At 63, the singer-songwriter Nick Cave cuts an urbane, almost sanctified figure. Currently based in Brighton, this erudite career artist’s recurring preoccupation, since the 2015 death of Arthur, one of his teenage sons, has been transmuting profound grief into beauty.
For many decades, though, Cave fronted a series of bands whose confrontational performances dealt in threat, derangement and deeply corporeal concerns. In his 20s, he was a goth poster boy, a heroin addict whose musings on toxic masculinity and God, outlaws and perdition fuelled a succession of swaggering bands and a lasting myth.
This engrossing book ends where Cave’s fame – or infamy – really begins: when an Australian band called the Boys Next Door stepped on to a plane bound for London in 1980. By the time they landed, they’d changed their name to the Birthday Party, and would go on to make a lasting, sulphuric mark on the post-punk music scene internationally. The Birthday Party begat the Bad Seeds, the band Nick Cave most often still fronts to this day, although Cave’s most recent album, Carnage, was made in lockdown with just one current Seed, Warren Ellis. There have been many casualties in 40 years, literally and figuratively. As beloved as this musician, author and film-maker is, he has, like Byron, been rather dangerous to know.
Other biographies and documentaries have covered this ground previously. What is different about Australian Mark Mordue’s portrait of the young Cave and his formative influences is the narrowness of the author’s scope, and its vast breadth, within that focus. This was, initially, a much larger book that had to be rethought when Arthur Cave’s death and a crisis in the author’s own life made continuing along its previous trajectory difficult.
Forensically researched, Mordue’s book riffs hard on Cave’s profound Australianness, on the rivers and scrub and incipient violence that Cave’s writing later mixed with the gothic atmospheres of the American south. It begins with a prologue in 2007, with Cave ambivalently accepting an Aria award after a lifetime away from Australia, whose record industry never knew what to do with him.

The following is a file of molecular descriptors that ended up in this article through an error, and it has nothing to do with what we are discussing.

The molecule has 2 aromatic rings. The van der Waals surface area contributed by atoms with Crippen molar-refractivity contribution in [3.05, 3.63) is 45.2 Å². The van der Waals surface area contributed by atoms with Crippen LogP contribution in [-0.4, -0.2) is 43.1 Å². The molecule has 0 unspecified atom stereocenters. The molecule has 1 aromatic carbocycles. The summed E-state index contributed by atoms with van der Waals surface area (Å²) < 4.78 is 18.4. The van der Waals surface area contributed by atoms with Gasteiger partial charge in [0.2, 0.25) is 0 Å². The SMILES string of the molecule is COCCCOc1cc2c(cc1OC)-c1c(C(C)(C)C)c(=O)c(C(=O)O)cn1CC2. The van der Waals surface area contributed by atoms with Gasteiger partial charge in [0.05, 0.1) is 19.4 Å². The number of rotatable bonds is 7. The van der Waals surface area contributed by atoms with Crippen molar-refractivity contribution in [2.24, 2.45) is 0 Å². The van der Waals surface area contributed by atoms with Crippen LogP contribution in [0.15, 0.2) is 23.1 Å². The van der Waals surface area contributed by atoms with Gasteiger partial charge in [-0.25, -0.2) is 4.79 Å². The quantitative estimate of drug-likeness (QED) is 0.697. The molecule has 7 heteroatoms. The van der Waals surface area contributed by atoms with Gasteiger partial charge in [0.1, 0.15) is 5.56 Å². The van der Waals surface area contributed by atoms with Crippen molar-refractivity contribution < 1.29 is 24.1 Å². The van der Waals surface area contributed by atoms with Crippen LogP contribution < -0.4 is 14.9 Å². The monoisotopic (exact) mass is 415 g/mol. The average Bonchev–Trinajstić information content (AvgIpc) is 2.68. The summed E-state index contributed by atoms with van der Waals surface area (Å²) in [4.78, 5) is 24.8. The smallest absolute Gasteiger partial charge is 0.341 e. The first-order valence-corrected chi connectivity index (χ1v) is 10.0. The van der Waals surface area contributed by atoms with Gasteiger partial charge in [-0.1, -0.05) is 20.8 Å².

What follows is a social history of two decades of artistic and intellectual life down under: Cave and many of his friends were often art students. He and his fellow travellers were well-read and borderline pretentious, as well as dark and unruly. There are atmospheric depictions here of life in Cave’s childhood town of Wangaratta (“the idyllic substructure that sorrowful tales of corrupted innocence can rest upon”, writes Mordue) and the Melbourne alternative music scene. Within lies a nuanced, even-handed and knowing portrait of “a Sinatra of darkness” who had the right mixture of drive, narcissism, chutzpah, kismet, support and artistic curiosity to make a long-term living from his fevered imagination.
Mordue is particularly good on the younger Nick, an intellectually gifted but unruly youth who devoured ideas and perfected poses. Fans will recognise the seismic moments in Cave’s life: the unhappy move to boarding school, where he met the core of his future band, and the premature death of his father, the larger-than-life Colin Cave, with whom the young Nick had long sparred.
That helix of love, competition and teenage resentment came to an abrupt end when the senior Cave died in a car crash; he’d taken a detour for reasons no one could quite understand. Days before, his son had been arrested for stealing an ornate chair in a drunken and drug-fuelled prank, the fine detail of which remains unclear to this day – the implication is Nick Cave took the rap for a friend and his father never knew how noble his errant son had been. Later, the Bad Seeds would frequently tour Australia in summer, to be with Cave’s mother, Dawn, on the anniversary of Colin’s death. (She died last year, aged 93.)
Mordue talks to huge numbers of witnesses over a decade, fleshing out the familiar punk rock story with a rich art historical perspective, and deep dives into Cave’s obsessions with works such as Dostoevsky’s Crime and Punishment. One key witness eludes him: Anita Lane, Cave’s most important female foil of the time, is quoted only indirectly.
Mordue’s great strength is that he is not a professional biographer, detached and omniscient; he is a writer with his own stylistic flourishes who intimately understands the milieu he is writing about. If he is a touch prone to waxing eloquent, it’s excusable; he is terrier-like in his efforts to understand how the child became the father of the man.